Special Education in Latin America: Experiences and Issues

By Alfredo J. Artiles; Daniel P. Hallahan | Go to book overview

6
Special Education Services for Rural Areas in Uruguay: A Proposed Model

ELOÍSA G. DE LORENZO


BACKGROUND INFORMATION

Uruguay is located on the eastern Atlantic coast of South America. Its territory covers an area of 68,000 square miles, with many rivers and minor waterways. The Uruguayan landscape is characterized by gently rolling plains and prairies, and it lacks deserts, jungles, and mountains. An extensive road network allows accessibility to all main population centers in the country.

With 2.94 million people (according to 1985 census preliminary data), Uruguay has a population density of 16.7 inhabitants per square kilometer. The rural population of the country is 13.8 percent. The average annual growth rates for the two last intercensus periods ( 1963-1975 and 1975-1985) are 0.6 and 0.5 percent, respectively, comparatively the lowest in Latin America. This low demographic growth rate is correlated, as in the rest of the countries in which it occurs, with a high enrollment in formal education and a high urbanization rate. Almost half (44.5 percent) of the population lives in the capital, Montevideo, and 41.7 percent inhabits the cities in the province. Uruguay's birth and child mortality rates have jointly declined during the past years, and life expectancy has increased.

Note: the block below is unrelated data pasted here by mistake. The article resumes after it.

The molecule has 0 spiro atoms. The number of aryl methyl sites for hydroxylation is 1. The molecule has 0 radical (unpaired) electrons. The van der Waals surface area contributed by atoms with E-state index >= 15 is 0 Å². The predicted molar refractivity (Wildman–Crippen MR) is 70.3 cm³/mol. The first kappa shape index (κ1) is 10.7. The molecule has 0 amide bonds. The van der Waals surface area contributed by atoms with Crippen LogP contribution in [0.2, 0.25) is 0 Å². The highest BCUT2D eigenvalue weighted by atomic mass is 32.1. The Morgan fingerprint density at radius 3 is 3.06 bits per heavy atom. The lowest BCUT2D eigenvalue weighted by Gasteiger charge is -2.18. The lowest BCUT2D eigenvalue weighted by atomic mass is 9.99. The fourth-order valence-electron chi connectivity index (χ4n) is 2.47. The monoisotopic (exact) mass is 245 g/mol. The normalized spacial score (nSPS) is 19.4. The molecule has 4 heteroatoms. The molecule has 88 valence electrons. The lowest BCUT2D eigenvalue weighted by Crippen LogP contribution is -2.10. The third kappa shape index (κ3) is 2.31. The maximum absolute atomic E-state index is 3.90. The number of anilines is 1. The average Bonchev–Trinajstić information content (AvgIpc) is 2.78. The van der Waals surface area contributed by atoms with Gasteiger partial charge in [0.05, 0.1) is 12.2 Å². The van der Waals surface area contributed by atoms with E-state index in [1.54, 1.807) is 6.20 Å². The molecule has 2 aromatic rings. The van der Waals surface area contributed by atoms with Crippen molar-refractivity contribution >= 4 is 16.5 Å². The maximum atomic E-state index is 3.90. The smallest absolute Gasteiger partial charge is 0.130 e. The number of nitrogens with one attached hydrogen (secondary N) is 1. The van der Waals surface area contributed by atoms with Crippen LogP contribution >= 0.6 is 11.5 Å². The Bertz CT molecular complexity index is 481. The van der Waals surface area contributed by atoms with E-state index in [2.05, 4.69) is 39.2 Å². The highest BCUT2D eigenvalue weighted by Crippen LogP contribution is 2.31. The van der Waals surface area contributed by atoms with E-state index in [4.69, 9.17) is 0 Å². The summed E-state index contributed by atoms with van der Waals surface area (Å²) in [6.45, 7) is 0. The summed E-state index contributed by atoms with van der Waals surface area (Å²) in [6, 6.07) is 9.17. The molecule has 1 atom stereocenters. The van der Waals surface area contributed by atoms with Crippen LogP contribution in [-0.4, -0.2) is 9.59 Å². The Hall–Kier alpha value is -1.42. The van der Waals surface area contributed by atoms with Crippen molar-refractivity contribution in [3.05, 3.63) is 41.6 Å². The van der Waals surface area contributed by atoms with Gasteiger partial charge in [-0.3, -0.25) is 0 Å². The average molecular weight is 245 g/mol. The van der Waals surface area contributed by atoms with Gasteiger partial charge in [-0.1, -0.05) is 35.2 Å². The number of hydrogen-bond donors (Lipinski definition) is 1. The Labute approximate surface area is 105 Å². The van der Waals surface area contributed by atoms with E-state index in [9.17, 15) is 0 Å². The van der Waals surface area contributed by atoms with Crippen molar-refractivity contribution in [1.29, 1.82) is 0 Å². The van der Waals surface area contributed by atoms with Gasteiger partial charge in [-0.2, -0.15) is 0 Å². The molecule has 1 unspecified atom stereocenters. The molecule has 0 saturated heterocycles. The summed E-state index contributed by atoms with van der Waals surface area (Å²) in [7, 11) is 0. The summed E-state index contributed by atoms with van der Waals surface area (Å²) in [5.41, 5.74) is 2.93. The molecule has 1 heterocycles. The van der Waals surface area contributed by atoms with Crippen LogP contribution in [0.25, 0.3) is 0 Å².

A contributing factor for the current social and cultural composition of the Uruguayan society is the extensive and early institution of a formal public education system at the elementary, secondary, and university levels. Free, compulsory, secular, and coeducational elementary education was established in 1877 and expanded rapidly thereafter. European philosophical and humanistic ideas exerted a great influence on the

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